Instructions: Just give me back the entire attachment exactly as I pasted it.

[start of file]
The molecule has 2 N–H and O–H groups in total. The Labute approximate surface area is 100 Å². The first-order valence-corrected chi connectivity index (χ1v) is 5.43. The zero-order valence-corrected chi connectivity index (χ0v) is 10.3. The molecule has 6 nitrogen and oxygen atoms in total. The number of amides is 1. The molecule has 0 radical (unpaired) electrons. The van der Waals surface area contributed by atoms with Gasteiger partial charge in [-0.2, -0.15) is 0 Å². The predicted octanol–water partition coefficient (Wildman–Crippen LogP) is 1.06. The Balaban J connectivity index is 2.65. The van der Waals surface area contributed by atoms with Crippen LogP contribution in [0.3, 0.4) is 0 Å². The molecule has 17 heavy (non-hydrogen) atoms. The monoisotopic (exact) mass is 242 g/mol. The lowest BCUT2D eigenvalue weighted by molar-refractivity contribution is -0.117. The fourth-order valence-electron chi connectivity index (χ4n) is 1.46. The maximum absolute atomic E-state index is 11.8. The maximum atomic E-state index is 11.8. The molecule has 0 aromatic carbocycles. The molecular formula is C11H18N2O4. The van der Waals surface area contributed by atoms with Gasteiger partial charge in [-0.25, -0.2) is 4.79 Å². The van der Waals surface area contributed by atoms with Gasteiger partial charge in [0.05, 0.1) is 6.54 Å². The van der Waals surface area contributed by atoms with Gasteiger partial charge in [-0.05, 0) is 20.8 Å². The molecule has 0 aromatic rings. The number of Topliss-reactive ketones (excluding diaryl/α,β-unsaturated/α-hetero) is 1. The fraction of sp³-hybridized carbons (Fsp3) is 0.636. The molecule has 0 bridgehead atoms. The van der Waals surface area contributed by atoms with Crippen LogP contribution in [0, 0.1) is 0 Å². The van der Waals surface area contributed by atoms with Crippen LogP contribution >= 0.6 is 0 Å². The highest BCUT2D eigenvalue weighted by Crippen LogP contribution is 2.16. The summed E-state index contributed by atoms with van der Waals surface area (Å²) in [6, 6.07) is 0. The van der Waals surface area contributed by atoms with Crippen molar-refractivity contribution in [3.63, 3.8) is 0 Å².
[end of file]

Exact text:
The molecule has 2 N–H and O–H groups in total. The Labute approximate surface area is 100 Å². The first-order valence-corrected chi connectivity index (χ1v) is 5.43. The zero-order valence-corrected chi connectivity index (χ0v) is 10.3. The molecule has 6 nitrogen and oxygen atoms in total. The number of amides is 1. The molecule has 0 radical (unpaired) electrons. The van der Waals surface area contributed by atoms with Gasteiger partial charge in [-0.2, -0.15) is 0 Å². The predicted octanol–water partition coefficient (Wildman–Crippen LogP) is 1.06. The Balaban J connectivity index is 2.65. The van der Waals surface area contributed by atoms with Crippen LogP contribution in [0.3, 0.4) is 0 Å². The molecule has 17 heavy (non-hydrogen) atoms. The monoisotopic (exact) mass is 242 g/mol. The lowest BCUT2D eigenvalue weighted by molar-refractivity contribution is -0.117. The fourth-order valence-electron chi connectivity index (χ4n) is 1.46. The maximum absolute atomic E-state index is 11.8. The maximum atomic E-state index is 11.8. The molecule has 0 aromatic carbocycles. The molecular formula is C11H18N2O4. The van der Waals surface area contributed by atoms with Gasteiger partial charge in [-0.25, -0.2) is 4.79 Å². The van der Waals surface area contributed by atoms with Gasteiger partial charge in [0.05, 0.1) is 6.54 Å². The van der Waals surface area contributed by atoms with Gasteiger partial charge in [-0.05, 0) is 20.8 Å². The molecule has 0 aromatic rings. The number of Topliss-reactive ketones (excluding diaryl/α,β-unsaturated/α-hetero) is 1. The fraction of sp³-hybridized carbons (Fsp3) is 0.636. The molecule has 0 bridgehead atoms. The van der Waals surface area contributed by atoms with Crippen LogP contribution in [0, 0.1) is 0 Å². The van der Waals surface area contributed by atoms with Crippen LogP contribution >= 0.6 is 0 Å². The highest BCUT2D eigenvalue weighted by Crippen LogP contribution is 2.16. The summed E-state index contributed by atoms with van der Waals surface area (Å²) in [6, 6.07) is 0. The van der Waals surface area contributed by atoms with Crippen molar-refractivity contribution in [3.63, 3.8) is 0 Å².